Tampa, Fla.—Job growth, combined with a decline in the homeownership rate, is fueling demand for rental apartments in Tampa, Fla.
“Tampa is reporting positive job growth in 2010, the first time since 2007,” reports Patrick Dufour, vice president of ARA’s (Apartment Realty Advisors) Tampa office. “We’ve added 15,000 new jobs, as of October year-to-date.”
The Tampa-St. Petersburg-Clearwater metro had a 12.6 percent unemployment rate, as of November 2010, which, while up from the month previously, is still down from the peak of 13.2 percent in January and February, according to the Bureau of Labor Statistics.
The Tampa market saw job growth across a variety of sectors. “Tampa has a large financial services component, which really cut jobs early in the recession but that employment sector has stabilized and there’s no further job losses going on right now,” says Dufour. In addition, the metro has a large medical services job sector and is a haven for corporate back-office operations.
As Dufour notes, the Port of Tampa, which supports 100,000 jobs and generates $8 billion annually, recently renewed its long-term contract with the Panama Canal to increase its shipping capacity. Meanwhile, MacDill Air Force Base has received $1 billion in new investments over the last two years. And the market is also experiencing investment in its infrastructure, including a new elevated roadway connection from the Port of Tampa to I-4, an expansion of Interstate 275 from West Shore to Downtown Tampa, a new terminal at Tampa International Airport and a high-speed rail project that will run between Tampa and Orlando.
Overall occupancy for the Tampa multifamily market increased 1.5 percent from the third quarter of 2009 to the third quarter of 2010, to 91.5 percent after leveling off at 90 percent through most of 2009, Dufour tells MHN.
Meanwhile, Tampa is experiencing three straight quarters of effective rent growth, with third-quarter 2010 year-to-date annualized rent growth of 1.5 percent, according to ARA Florida’s 2010 Review/2011 Forecast. While concessions are burning off to some extent, the market is also starting to see some real rent growth, says Dufour.
In 2010, new apartments totaled 1,271, one-third of the metro’s historical average. Meanwhile, 1,479 new apartments are slated for delivery in 2011, and two-thirds of these units are affordable housing projects.
Class A assets are outperforming the overall market, with Class C assets the poorest-performing asset class, Dufour reports. At the same time, the ARA report notes that North Hillsborough had the strongest occupancy of Tampa’s submarkets, at 94.1 percent, while Central St. Petersburg and Brandon follow at 93.9 percent. Central Tampa saw the highest increase in occupancy, 8.1 percent, from the third quarter 2009 to the third quarter 2010, followed by Clearwater and University South, with increases of 3.7 percent and 2.7 percent, respectively.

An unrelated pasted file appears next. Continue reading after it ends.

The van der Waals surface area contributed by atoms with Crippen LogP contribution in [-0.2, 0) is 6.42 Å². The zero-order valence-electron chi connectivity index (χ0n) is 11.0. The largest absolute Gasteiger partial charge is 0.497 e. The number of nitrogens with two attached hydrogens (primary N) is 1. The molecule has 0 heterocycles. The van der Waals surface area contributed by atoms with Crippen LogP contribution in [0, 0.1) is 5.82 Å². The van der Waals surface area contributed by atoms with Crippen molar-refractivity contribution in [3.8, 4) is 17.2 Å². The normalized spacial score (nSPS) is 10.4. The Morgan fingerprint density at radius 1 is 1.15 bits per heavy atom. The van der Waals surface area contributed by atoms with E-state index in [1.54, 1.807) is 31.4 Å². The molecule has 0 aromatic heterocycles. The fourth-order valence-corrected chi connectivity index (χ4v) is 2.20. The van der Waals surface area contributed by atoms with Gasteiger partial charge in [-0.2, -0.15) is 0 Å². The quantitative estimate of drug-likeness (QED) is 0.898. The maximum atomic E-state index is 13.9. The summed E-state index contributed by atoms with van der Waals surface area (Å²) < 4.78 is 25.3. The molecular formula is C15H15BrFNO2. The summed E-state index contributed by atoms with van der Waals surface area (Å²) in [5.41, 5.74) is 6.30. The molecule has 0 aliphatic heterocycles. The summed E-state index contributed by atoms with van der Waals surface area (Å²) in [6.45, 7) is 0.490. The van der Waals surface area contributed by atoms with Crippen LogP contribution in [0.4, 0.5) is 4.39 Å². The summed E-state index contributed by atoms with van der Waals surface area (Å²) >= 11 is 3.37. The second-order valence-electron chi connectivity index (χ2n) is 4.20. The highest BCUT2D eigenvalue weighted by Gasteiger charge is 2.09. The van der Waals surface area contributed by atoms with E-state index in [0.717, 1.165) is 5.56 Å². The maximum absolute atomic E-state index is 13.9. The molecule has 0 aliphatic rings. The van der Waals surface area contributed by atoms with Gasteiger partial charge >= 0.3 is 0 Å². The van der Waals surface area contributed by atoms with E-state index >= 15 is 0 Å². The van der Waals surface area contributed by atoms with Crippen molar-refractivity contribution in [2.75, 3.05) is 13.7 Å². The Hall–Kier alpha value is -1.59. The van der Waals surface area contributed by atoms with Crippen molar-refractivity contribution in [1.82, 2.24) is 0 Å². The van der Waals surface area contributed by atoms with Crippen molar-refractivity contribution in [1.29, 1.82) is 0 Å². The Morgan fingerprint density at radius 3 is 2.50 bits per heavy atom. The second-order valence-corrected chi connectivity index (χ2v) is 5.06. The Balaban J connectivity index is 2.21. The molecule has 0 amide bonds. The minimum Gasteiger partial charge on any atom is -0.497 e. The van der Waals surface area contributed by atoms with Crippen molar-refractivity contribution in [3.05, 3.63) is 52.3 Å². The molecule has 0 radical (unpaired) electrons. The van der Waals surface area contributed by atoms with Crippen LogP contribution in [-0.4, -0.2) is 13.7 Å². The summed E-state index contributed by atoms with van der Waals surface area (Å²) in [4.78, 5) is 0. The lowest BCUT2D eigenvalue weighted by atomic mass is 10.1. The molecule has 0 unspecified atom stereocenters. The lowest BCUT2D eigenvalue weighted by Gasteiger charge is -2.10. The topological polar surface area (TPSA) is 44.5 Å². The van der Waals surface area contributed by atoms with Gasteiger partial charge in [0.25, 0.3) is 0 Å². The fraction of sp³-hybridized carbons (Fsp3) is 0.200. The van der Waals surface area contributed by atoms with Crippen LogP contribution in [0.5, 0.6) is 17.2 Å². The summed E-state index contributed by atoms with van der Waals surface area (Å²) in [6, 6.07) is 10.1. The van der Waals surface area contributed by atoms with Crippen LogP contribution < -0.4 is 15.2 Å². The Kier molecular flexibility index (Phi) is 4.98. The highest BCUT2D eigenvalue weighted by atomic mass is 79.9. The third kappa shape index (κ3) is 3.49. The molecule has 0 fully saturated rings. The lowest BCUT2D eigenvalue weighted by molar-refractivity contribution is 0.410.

Total transaction volume, for projects with 150 units or more, for 2010 was $425 million. Of this, 62 percent traded in the second half of the year—$263 million compared to $162 million in the first half of the year.
According to ARA’s report, the number of transactions declined in 2010, with 18 transactions, compared to 21 transactions in 2009. Total dollar volume, however, increased by 13.5 percent.
“We had a return of institutional-quality assets, core and core-plus product, that sold in the second half of last year,” says Dufour. “That, as well as improved asset valuations, helped that total transaction number increase more dramatically than the number of transactions.”
Class A and B properties experienced a 100-bp decline in cap rates throughout 2010. Cap rates for Class A assets are in the high-5 to low-6 range on in-place numbers, while Class B assets are trading in the low-6 to 7 percent range.
“In 2009 private buyers really dominated the market; in 2010, lower yield requirements and the availability of low-rate, low-leverage debt allowed the institutional buyers to outbid most of the private buyers for quality investment product,” says Dufour.
The one potential threat to the investment sales market, he adds, is “any potential increase in interest rates and subsequent increase in cap rates. We saw a dramatic cap rate compression in 2010 with the amount of capital that came back into the market … so that’s what really helped drive those sales in the second half of the year.”